What is a specialist?

On the flip side of the coin lies the specialists. As the name suggests, they are the subject matter experts in their chosen fields. Having in-depth knowledge in a particular area is a specialist’s forte and with the trend increasing towards companies becoming more specialists, hiring a specialist seems like a better deal. In simple words, a specialist is a person who hones a particular skill and is superb at it. They focus all their energy on developing that special skill and be updated with the trends and happenings in that specific domain.

What are the pros and cons of a specialist?

Becoming the subject matter expert also comes with its own sets of advantages and disadvantages.

So, some of the pros to being a specialist are:

  • Expertise in a particular domain: Specialists may not have a range of skill set, but they specialise in one set, and they are the best at it. They are much better equipped to provide a sound solution for any issue in their area of expertise and easily handle challenges thrown at them.
  • Streamline work processes: Along with the knowledge, specialists also have a huge amount of experience of doing the same work again and again, and thus they tend to make lesser mistakes, work more efficiently and streamline their entire work process.
  • Higher salary and more dependency: Since specialist’s roles are clearly defined, firms generally have a smaller number of specialists on board, and thus they tend to charge more for the kind of work they provide, and thus the entire firm depends on them to perform all those specialised work in their particular field.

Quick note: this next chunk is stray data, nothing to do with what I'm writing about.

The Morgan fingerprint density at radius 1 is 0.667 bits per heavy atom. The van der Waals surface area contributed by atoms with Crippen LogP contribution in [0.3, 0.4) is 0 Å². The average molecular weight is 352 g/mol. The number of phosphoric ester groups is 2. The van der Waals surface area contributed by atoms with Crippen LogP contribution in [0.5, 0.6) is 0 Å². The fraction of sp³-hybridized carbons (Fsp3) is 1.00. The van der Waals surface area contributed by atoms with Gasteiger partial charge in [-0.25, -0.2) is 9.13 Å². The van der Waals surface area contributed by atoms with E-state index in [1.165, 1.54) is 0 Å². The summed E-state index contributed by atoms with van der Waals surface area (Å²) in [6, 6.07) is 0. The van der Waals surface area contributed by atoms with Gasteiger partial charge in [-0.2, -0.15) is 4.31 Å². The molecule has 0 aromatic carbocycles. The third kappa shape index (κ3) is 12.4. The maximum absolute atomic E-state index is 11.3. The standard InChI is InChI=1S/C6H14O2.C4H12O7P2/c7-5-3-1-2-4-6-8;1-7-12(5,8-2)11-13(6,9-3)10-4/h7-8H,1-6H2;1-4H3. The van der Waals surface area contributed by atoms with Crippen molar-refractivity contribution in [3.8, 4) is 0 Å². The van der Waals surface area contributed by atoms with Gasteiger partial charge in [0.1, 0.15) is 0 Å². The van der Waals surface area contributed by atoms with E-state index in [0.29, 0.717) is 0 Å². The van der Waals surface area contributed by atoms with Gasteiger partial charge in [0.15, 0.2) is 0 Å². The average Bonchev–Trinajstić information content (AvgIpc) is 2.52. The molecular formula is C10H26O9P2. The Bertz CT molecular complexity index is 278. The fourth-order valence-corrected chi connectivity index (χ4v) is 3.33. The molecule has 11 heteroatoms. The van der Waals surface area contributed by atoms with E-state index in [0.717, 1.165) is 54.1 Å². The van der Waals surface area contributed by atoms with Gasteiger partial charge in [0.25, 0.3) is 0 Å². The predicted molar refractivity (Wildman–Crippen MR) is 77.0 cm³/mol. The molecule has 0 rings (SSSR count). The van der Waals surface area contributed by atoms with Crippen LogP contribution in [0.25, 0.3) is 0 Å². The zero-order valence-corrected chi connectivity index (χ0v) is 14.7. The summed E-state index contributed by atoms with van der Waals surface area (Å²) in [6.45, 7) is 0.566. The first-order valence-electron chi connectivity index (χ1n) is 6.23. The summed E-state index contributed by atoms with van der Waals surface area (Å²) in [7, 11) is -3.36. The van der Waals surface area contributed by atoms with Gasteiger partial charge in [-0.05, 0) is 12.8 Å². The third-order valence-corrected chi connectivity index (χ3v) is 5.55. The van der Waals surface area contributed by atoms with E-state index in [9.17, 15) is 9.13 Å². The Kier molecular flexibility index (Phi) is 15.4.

• Solves high-level issues: Generalists can only solve small problems of every domain, but to provide a solution for some high-level issues, it’s a specialist’s job. They are much better at providing such solutions based on their expertise.

Specialists are also prone to cons. They are:

  • Limited abilities: If any other work apart from their skill set is provided to them, it can be a huge challenge. They are generally hired for a particular set of tasks, and anything other than that can be a burden to them and the company.
  • Not suited for multitasking: Asking a specialist to move in between projects simultaneously, which does not fall under his/her area of expertise is a big NO. Thus, they lack a very important quality of multitasking and thus cross-domain functioning.
  • Not easily adaptive to changing situations: Being set in their ways of working and approaching problems, a specialist often finds it difficult to adapt to changes. So, this is a drawback of working with specialists.
  • Risk of non-cordial relationships with the workforce: Specialists are generally unable to answer questions outside their purview of knowledge, which can irritate their co-workers. They may come off as having very limited knowledge and not being able to get much on the table.

So, whom to choose?

No firm can thrive only with a workforce of either generalists or specialists. The correct answer to this question is an optimum mix of both in the workforce, which will help to facilitate a diverse range of tasks. Choosing one and rejecting the other is highly dependent on the task at hand and the kind of skills required to get the work done. Seeing today’s competitive world, a hybrid model must be followed where people who are inclined to be both must be hired and given a chance as these people will have knowledge regarding many domains and can provide the expertise of a specialist too.